This article was originally printed by Patty Vaughan, online managing editor of Total Landscape Care. See the original piece here.
Thousands of workers become ill each year due to heat exhaustion. In 2012 alone, there were 31 heat-related deaths and 4,120 heat-related illnesses. To help combat these numbers, the U.S. Department of Labor’s Occupational Safety and Health Administration has launched its Campaign to Prevent Heat Illness in Outdoor Workers for a fourth year.
“Heat-related illnesses can be fatal, and employers are responsible for keeping workers safe,” says U.S. Secretary of Labor Thomas Perez. “Employers can take a few easy steps to save lives, including scheduling frequent water breaks, providing shade and allowing ample time to rest.”
In 2013, OSHA issued 11 heat-related citations, and some of these cases involved the employer and the staffing agency being cited because temporary workers were involved.
What is it?
Heat exhaustion is when hot weather raises body temperatures beyond the level that can be normally cooled by sweating. The illness can begin as a heat rash or cramps, but can quickly transform into heat exhaustion and heat stroke if not treated. Additionally, heat exhaustion affects individuals who have no built up a tolerance to heat, or acclimatization.
“Acclimatization is a physical change that the body undergoes to build tolerance to heat, and it is a critical part of preventing heat illnesses and fatalities,” said David Michaels, assistant secretary of labor for occupational safety and health. “Over the past three years, lack of acclimatization was the cause in 74 percent of heat-related citations issued. Employers have a responsibility to provide workplaces that are safe from recognized hazards, including outdoor heat.”
Symptoms of heat stress include sweaty hands, blurred vision, headache, dizziness, nausea, loss of dexterity, decreased reaction time, lapses in judgment, and irritability.
OSHA provides a variety of educational materials in English and Spanish. The organization also produced a curriculum to be used in training, which is also available in English and Spanish.
OSHA also introduced a free application for mobile devices in 2011 that enables workers and supervisors to monitor the heat index at their work sites. The app displays a risk level for workers based on the heat index, as well as reminders about protective measures that should be taken at that risk level.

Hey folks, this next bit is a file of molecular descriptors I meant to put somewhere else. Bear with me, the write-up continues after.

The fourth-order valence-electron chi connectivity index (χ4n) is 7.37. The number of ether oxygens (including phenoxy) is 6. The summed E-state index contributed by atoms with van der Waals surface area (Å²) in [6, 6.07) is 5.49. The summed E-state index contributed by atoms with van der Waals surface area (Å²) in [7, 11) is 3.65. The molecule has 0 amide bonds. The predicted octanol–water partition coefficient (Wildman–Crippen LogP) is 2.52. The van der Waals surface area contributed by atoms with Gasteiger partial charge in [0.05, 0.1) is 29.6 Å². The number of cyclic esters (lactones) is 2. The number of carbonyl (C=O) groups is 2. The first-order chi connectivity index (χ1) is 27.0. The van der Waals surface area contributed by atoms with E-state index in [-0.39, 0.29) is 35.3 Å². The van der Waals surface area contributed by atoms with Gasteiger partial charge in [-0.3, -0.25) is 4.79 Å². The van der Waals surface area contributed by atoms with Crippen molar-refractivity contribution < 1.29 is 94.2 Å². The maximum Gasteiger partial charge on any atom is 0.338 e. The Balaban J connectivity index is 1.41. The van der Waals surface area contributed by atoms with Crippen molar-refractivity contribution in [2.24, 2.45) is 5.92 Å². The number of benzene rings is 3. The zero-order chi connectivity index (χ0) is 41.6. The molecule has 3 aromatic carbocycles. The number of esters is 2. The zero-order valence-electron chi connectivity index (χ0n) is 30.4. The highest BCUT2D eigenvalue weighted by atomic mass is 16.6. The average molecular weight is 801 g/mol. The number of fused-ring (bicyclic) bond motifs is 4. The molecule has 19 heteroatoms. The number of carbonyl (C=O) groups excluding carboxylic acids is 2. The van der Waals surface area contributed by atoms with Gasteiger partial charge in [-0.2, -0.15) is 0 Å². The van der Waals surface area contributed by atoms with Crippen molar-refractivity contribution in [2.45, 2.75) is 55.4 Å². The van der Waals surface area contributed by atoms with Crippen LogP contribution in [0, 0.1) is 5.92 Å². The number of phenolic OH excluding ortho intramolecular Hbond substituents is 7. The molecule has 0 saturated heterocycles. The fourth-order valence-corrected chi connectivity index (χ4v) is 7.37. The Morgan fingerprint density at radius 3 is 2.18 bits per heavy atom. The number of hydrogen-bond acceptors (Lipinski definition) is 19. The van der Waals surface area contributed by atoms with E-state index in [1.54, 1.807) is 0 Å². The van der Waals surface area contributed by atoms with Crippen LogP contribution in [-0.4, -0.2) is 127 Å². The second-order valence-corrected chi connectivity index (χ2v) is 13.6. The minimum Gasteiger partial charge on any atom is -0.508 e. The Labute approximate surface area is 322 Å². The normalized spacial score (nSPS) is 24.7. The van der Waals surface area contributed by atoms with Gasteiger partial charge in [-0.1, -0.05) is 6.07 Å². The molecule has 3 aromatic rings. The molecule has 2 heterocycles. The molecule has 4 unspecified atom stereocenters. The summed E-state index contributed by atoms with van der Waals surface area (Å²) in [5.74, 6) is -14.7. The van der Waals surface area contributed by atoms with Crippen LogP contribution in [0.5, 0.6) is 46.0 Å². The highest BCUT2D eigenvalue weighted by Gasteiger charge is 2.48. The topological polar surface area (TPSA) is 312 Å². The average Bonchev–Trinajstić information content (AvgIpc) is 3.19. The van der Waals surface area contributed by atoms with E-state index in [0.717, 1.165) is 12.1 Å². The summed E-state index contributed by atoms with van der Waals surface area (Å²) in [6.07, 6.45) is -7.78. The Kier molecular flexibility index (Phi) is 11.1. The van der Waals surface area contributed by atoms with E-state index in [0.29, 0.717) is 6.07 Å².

Additionally, OSHA released a heat fatalities map that shows heat-related fatalities between 2008 and 2013.
Industry organization, like PLANET, the Professional Landcare Network, are also getting involved. The organization recently acknowledge the campaign by urging its members to participate.
“PLANET encourages landscape and lawn care companies to train workers about how to take care of their health during excessive heat,” the organization says.
How to prevent heat-related illness
There are a variety of steps crews can take before heat-related illness strikes on a jobsite, including:
– Acclimate slowly: It generally takes five days of working at least 1½ hours per day for the body to become acclimated. Check weather forecasts for heat wave information.
– Dress for summer. Lightweight, light-colored clothing reflects heat and sunlight and helps your body maintain normal temperatures. Long sleeves and pants are still necessary to protect your body from flying debris and other safety hazards.
– Wear a hat or sun visor.
– Eat small meals and salty snacks throughout the day.
– Drink plenty of water or other non-alcoholic, non-caffeinated fluids. Your body needs fluids to keep cool, and you should drink them even if you don’t feel thirsty. Drink one pint of water every 15 to 20 minutes in extreme heat. Urine should be clear. If it’s dark, you are probably dehydrated.
– Do not take salt tablets unless specified by a physician.
– Take frequent breaks in shaded or air-conditioned areas.
– Use the buddy system to keep an eye on your co-workers.
– Some medications can make you more susceptible to heat illnesses. Check with your doctor or pharmacist to find out if any medicine you are taking could affect you while working in the heat.
– Do the heaviest work during the coolest part of the day. This is usually between 6 a.m. and 10 a.m.
Heat Index – Risk Level – Protective Measures
Less than 91°F – Lower (Caution) – Basic heat safety and planning
91°F to 103°F – Moderate – Implement precautions and heighten awareness
103°F to 115° F – High – Additional precautions to protect workers
Greater than 115° F – Very High to Extreme – Triggers even more aggressive protective measures